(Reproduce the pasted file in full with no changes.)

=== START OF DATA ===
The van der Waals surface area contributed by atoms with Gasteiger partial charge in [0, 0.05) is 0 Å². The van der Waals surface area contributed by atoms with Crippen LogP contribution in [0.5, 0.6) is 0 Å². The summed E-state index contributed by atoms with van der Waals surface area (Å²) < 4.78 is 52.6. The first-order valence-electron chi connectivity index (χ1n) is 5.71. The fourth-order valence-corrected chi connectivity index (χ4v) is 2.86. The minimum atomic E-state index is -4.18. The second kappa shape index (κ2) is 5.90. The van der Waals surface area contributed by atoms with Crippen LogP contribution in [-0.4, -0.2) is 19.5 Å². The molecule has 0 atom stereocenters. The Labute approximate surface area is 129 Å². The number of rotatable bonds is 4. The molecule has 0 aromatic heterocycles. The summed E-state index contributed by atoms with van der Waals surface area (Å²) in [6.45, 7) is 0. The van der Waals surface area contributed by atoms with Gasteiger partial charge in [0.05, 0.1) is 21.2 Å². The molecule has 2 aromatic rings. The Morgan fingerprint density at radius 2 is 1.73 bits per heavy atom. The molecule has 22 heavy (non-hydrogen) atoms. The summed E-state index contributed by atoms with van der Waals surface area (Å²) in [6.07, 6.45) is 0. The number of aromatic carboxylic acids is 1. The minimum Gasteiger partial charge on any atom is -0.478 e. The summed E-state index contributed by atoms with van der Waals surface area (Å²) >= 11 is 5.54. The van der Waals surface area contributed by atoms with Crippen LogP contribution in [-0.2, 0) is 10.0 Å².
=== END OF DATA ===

The van der Waals surface area contributed by atoms with Gasteiger partial charge in [0, 0.05) is 0 Å². The van der Waals surface area contributed by atoms with Crippen LogP contribution in [0.5, 0.6) is 0 Å². The summed E-state index contributed by atoms with van der Waals surface area (Å²) < 4.78 is 52.6. The first-order valence-electron chi connectivity index (χ1n) is 5.71. The fourth-order valence-corrected chi connectivity index (χ4v) is 2.86. The minimum atomic E-state index is -4.18. The second kappa shape index (κ2) is 5.90. The van der Waals surface area contributed by atoms with Crippen LogP contribution in [-0.4, -0.2) is 19.5 Å². The molecule has 0 atom stereocenters. The Labute approximate surface area is 129 Å². The number of rotatable bonds is 4. The molecule has 0 aromatic heterocycles. The summed E-state index contributed by atoms with van der Waals surface area (Å²) in [6.45, 7) is 0. The van der Waals surface area contributed by atoms with Gasteiger partial charge in [0.05, 0.1) is 21.2 Å². The molecule has 2 aromatic rings. The Morgan fingerprint density at radius 2 is 1.73 bits per heavy atom. The molecule has 22 heavy (non-hydrogen) atoms. The summed E-state index contributed by atoms with van der Waals surface area (Å²) in [6.07, 6.45) is 0. The number of aromatic carboxylic acids is 1. The minimum Gasteiger partial charge on any atom is -0.478 e. The summed E-state index contributed by atoms with van der Waals surface area (Å²) >= 11 is 5.54. The van der Waals surface area contributed by atoms with Crippen LogP contribution in [-0.2, 0) is 10.0 Å².